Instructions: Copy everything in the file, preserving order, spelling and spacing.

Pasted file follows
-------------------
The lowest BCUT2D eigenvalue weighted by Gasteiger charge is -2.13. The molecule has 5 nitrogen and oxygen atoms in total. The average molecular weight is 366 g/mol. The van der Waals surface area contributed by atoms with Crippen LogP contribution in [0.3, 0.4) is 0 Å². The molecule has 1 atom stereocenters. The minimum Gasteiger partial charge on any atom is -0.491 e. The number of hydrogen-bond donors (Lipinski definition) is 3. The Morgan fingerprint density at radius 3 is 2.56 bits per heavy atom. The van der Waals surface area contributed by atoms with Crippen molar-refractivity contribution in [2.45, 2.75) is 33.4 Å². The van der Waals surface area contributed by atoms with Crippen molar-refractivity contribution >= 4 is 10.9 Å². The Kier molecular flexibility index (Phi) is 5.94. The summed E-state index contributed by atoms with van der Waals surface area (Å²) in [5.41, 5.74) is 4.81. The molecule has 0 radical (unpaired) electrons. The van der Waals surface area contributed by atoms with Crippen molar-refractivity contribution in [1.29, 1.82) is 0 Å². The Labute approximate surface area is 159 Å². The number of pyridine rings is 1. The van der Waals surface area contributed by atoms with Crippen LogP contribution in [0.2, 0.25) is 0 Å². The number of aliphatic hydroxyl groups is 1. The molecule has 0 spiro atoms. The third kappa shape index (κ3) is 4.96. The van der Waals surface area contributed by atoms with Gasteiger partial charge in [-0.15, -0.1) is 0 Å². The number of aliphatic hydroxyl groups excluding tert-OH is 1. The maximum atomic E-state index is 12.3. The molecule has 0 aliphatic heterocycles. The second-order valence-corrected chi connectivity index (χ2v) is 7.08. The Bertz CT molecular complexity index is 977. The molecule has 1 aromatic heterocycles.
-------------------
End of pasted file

The lowest BCUT2D eigenvalue weighted by Gasteiger charge is -2.13. The molecule has 5 nitrogen and oxygen atoms in total. The average molecular weight is 366 g/mol. The van der Waals surface area contributed by atoms with Crippen LogP contribution in [0.3, 0.4) is 0 Å². The molecule has 1 atom stereocenters. The minimum Gasteiger partial charge on any atom is -0.491 e. The number of hydrogen-bond donors (Lipinski definition) is 3. The Morgan fingerprint density at radius 3 is 2.56 bits per heavy atom. The van der Waals surface area contributed by atoms with Crippen molar-refractivity contribution in [2.45, 2.75) is 33.4 Å². The van der Waals surface area contributed by atoms with Crippen molar-refractivity contribution >= 4 is 10.9 Å². The Kier molecular flexibility index (Phi) is 5.94. The summed E-state index contributed by atoms with van der Waals surface area (Å²) in [5.41, 5.74) is 4.81. The molecule has 0 radical (unpaired) electrons. The van der Waals surface area contributed by atoms with Crippen molar-refractivity contribution in [1.29, 1.82) is 0 Å². The Labute approximate surface area is 159 Å². The number of pyridine rings is 1. The van der Waals surface area contributed by atoms with Crippen LogP contribution in [0.2, 0.25) is 0 Å². The number of aliphatic hydroxyl groups is 1. The molecule has 0 spiro atoms. The third kappa shape index (κ3) is 4.96. The van der Waals surface area contributed by atoms with Gasteiger partial charge in [-0.15, -0.1) is 0 Å². The number of aliphatic hydroxyl groups excluding tert-OH is 1. The maximum atomic E-state index is 12.3. The molecule has 0 aliphatic heterocycles. The second-order valence-corrected chi connectivity index (χ2v) is 7.08. The Bertz CT molecular complexity index is 977. The molecule has 1 aromatic heterocycles.